Money can't buy privacy in Google Play store, study shows

Both paid and free apps in the Google Play store harvest the same amount of private information from Android phones, a researcher discovered

Paying for an app in Google's online store, Google Play, will banish nagging in-app ads, but it won't dam the flow of personal information from your phone to marketers.

That's what Bitdefender mobile threat researcher Liviu Arsene discovered after examining the top ten paid apps in Google Play.

"When you pay for an app, you usually expect it to stop locating you and collecting all sorts of sensitive data--the kind of information used to create a behavioral profile of you," he told TechHive.

By contrast, when a free app is downloaded, "I give up access to my information willingly because I don't want to pay for the app," he said.

"When you pay for any app, you don't want someone tracking you, looking at my browsing habits, or collecting personal data about you," he said. "Apparently that doesn't stop when you pay for an app. The app only stops displaying pop-ups and banners."

Subtly siphoning data

According to Bitdefender's analysis of the top paid apps in Google Play with both paid and free versions, five of eight paid apps siphoned information from a mobile device as aggressively as their free counterparts.

"Indeed, the main difference between paid and free versions--at least in terms of privacy--is that the intrusiveness is simply hidden better in paid apps," Bitdefender reports.

Among the paid apps that continued tracking and uploading user location, as well as broadcasting unique device IDs to third-party servers, even after purchase, were Rovio's Angry Birds Space, Angry Birds Star Wars, SwiftKey Keyboard, SoundHound, and Cut the Rope.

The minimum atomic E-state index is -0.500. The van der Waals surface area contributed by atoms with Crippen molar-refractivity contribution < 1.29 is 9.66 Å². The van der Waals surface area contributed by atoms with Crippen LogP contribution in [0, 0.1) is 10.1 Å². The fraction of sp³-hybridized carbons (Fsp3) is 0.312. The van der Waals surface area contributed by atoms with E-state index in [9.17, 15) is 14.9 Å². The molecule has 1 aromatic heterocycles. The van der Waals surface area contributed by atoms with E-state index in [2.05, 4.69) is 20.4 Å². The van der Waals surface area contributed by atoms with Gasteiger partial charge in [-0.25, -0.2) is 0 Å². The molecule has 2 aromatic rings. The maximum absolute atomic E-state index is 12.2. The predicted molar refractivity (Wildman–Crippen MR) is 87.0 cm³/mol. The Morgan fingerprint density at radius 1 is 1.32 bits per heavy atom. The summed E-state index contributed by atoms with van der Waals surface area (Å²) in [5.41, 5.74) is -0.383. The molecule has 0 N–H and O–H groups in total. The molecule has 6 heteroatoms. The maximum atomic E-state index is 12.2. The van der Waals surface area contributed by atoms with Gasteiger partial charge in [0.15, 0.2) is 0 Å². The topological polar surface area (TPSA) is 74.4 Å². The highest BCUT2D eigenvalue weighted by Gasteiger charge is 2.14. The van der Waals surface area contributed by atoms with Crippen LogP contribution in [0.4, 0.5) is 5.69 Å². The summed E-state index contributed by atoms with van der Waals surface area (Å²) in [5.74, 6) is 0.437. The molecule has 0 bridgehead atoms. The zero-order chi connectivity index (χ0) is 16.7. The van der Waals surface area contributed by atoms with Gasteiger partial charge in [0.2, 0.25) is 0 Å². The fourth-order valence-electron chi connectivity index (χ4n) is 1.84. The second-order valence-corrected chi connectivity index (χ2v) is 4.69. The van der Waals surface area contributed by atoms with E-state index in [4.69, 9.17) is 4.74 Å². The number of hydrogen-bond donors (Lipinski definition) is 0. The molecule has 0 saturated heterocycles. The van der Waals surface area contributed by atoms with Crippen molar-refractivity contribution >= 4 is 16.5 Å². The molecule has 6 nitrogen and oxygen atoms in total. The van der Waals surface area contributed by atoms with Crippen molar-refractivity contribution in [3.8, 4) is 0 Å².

Apps less attractive?

"The use of aggressive tracking in paid apps, if it becomes widely known, could devalue paid versions and change consumer behavior," Bitdefender predicted.

That's not something that developers of paid Android apps want to hear, since they already have a problem selling shoppers for Android apps on paying for them. For example, app market watcher Distimo noted on a typical day in November 2012, Google Play raked in $3.5 million from apps, compared to $15 million garnered by Apple's app store.

Bitdefender's latest findings may just be the tip of the ice berg at Google Play, according to Arsene. "If this is what the top ten apps are doing, you can imagine what apps that are not that popular are doing," he said.

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